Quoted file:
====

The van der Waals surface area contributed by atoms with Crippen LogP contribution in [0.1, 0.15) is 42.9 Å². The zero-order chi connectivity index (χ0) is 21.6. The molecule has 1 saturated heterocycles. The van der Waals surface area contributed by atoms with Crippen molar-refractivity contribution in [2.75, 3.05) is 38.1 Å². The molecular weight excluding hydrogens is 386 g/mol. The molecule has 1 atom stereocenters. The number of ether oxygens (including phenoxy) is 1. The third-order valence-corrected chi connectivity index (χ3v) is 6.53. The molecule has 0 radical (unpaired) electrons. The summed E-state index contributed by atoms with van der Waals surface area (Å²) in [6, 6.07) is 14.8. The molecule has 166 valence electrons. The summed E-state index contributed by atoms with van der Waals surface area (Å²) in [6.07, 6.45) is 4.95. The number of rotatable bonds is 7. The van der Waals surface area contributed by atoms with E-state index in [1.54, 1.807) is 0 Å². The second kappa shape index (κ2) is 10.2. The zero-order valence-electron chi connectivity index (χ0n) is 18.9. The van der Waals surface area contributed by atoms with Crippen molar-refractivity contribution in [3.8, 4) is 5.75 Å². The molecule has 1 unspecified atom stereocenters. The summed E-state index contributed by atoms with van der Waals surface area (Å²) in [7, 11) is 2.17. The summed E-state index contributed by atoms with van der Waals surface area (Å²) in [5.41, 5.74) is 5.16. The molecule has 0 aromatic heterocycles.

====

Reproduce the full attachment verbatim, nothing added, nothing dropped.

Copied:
The van der Waals surface area contributed by atoms with Crippen LogP contribution in [0.1, 0.15) is 42.9 Å². The zero-order chi connectivity index (χ0) is 21.6. The molecule has 1 saturated heterocycles. The van der Waals surface area contributed by atoms with Crippen molar-refractivity contribution in [2.75, 3.05) is 38.1 Å². The molecular weight excluding hydrogens is 386 g/mol. The molecule has 1 atom stereocenters. The number of ether oxygens (including phenoxy) is 1. The third-order valence-corrected chi connectivity index (χ3v) is 6.53. The molecule has 0 radical (unpaired) electrons. The summed E-state index contributed by atoms with van der Waals surface area (Å²) in [6, 6.07) is 14.8. The molecule has 166 valence electrons. The summed E-state index contributed by atoms with van der Waals surface area (Å²) in [6.07, 6.45) is 4.95. The number of rotatable bonds is 7. The van der Waals surface area contributed by atoms with E-state index in [1.54, 1.807) is 0 Å². The second kappa shape index (κ2) is 10.2. The zero-order valence-electron chi connectivity index (χ0n) is 18.9. The van der Waals surface area contributed by atoms with Crippen molar-refractivity contribution in [3.8, 4) is 5.75 Å². The molecule has 1 unspecified atom stereocenters. The summed E-state index contributed by atoms with van der Waals surface area (Å²) in [7, 11) is 2.17. The summed E-state index contributed by atoms with van der Waals surface area (Å²) in [5.41, 5.74) is 5.16. The molecule has 0 aromatic heterocycles.